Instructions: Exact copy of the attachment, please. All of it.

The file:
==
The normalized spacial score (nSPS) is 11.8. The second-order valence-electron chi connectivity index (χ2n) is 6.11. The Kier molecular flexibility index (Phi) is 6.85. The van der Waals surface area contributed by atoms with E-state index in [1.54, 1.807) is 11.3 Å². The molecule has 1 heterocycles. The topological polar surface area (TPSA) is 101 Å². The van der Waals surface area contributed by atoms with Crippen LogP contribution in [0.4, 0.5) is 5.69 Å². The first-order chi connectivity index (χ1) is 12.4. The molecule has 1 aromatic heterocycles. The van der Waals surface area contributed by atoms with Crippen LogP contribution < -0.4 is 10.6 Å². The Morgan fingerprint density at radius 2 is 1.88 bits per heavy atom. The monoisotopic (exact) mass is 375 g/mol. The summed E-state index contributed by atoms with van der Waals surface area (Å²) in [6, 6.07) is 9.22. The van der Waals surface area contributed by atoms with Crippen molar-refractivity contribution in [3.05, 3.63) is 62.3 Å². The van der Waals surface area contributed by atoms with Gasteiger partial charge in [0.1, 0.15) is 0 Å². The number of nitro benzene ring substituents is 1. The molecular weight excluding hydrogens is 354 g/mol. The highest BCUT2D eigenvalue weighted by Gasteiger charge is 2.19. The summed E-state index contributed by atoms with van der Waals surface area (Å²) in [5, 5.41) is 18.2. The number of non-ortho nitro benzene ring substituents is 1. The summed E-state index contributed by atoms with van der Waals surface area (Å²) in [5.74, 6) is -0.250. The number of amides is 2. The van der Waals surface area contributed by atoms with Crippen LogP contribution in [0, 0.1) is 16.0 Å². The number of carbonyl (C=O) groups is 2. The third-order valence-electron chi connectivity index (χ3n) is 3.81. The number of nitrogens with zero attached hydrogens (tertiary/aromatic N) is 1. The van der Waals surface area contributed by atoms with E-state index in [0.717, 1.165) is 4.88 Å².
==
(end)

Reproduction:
The normalized spacial score (nSPS) is 11.8. The second-order valence-electron chi connectivity index (χ2n) is 6.11. The Kier molecular flexibility index (Phi) is 6.85. The van der Waals surface area contributed by atoms with E-state index in [1.54, 1.807) is 11.3 Å². The molecule has 1 heterocycles. The topological polar surface area (TPSA) is 101 Å². The van der Waals surface area contributed by atoms with Crippen LogP contribution in [0.4, 0.5) is 5.69 Å². The first-order chi connectivity index (χ1) is 12.4. The molecule has 1 aromatic heterocycles. The van der Waals surface area contributed by atoms with Crippen LogP contribution < -0.4 is 10.6 Å². The Morgan fingerprint density at radius 2 is 1.88 bits per heavy atom. The monoisotopic (exact) mass is 375 g/mol. The summed E-state index contributed by atoms with van der Waals surface area (Å²) in [6, 6.07) is 9.22. The van der Waals surface area contributed by atoms with Crippen molar-refractivity contribution in [3.05, 3.63) is 62.3 Å². The van der Waals surface area contributed by atoms with Gasteiger partial charge in [0.1, 0.15) is 0 Å². The number of nitro benzene ring substituents is 1. The molecular weight excluding hydrogens is 354 g/mol. The highest BCUT2D eigenvalue weighted by Gasteiger charge is 2.19. The summed E-state index contributed by atoms with van der Waals surface area (Å²) in [5, 5.41) is 18.2. The number of non-ortho nitro benzene ring substituents is 1. The summed E-state index contributed by atoms with van der Waals surface area (Å²) in [5.74, 6) is -0.250. The number of amides is 2. The van der Waals surface area contributed by atoms with Crippen LogP contribution in [0, 0.1) is 16.0 Å². The number of carbonyl (C=O) groups is 2. The third-order valence-electron chi connectivity index (χ3n) is 3.81. The number of nitrogens with zero attached hydrogens (tertiary/aromatic N) is 1. The van der Waals surface area contributed by atoms with E-state index in [0.717, 1.165) is 4.88 Å².